Oregon Eyes a Tight Water Future

The municipal demand for water in Oregon is expected to increase by more than 61% by 2050, and many policymakers there are trying to figure out how to meet that growing demand.
April 28, 2009, 7am PDT | Nate Berg
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"In a state that boasts about webbed feet, access to water is increasingly contested. The state estimates that in the coming years, demand will grow by 1.2 million acre-feet; we use about 9 million acre-feet now. Whoever controls the limited supply will control new housing and industry and how farming expands."

"Water is measured in acre-feet -- the amount that covers an acre to a depth of 1 foot -- and gallons. Oregonians use about 70 million gallons a day to drink, bathe and cook. Portland uses 136 gallons a day per person."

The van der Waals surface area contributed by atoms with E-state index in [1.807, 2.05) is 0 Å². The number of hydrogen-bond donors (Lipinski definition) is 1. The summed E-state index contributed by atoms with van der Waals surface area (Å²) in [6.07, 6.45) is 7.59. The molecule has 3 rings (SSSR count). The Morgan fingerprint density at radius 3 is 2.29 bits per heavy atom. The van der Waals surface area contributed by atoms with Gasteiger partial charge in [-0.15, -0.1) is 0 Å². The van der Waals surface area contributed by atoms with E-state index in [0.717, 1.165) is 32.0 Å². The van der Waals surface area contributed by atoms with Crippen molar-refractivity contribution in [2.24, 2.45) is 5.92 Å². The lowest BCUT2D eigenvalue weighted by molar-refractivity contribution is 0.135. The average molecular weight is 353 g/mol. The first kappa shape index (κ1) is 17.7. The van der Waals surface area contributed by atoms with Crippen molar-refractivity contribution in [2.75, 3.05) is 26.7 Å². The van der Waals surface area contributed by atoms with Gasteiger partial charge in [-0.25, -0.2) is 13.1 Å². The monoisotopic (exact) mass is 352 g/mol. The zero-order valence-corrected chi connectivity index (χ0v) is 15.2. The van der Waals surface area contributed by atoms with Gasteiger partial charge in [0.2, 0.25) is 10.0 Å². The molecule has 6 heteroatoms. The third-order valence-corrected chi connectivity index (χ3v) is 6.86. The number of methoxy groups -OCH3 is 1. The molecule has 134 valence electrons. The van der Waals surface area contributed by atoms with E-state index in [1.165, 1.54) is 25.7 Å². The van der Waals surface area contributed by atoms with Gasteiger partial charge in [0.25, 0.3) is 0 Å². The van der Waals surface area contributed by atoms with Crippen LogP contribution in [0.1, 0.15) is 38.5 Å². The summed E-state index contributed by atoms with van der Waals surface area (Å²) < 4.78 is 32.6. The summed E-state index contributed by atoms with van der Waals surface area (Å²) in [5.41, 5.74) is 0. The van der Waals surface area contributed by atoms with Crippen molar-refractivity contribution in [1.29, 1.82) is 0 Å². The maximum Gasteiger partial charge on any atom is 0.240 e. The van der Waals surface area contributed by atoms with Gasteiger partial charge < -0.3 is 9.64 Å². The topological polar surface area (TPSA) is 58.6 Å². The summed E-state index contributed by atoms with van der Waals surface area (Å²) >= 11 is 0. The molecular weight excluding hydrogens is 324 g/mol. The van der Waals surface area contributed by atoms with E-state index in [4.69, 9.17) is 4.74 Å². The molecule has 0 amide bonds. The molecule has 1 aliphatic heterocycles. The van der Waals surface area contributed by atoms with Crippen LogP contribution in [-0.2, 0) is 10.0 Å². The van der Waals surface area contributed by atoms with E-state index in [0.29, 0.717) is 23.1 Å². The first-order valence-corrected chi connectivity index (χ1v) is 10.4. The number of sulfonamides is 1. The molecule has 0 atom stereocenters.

"Every product made in the state, from canned peaches to silicon wafers, takes water. The state lights up on power generated thanks to water."

"And now fish have arrived as a demanding customer. Powerful interests from federal judges to national environmental groups insist that more water be left in rivers for fish. That means less water for some at a time when people are demanding more."

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Published on Saturday, April 25, 2009 in The Oregonian
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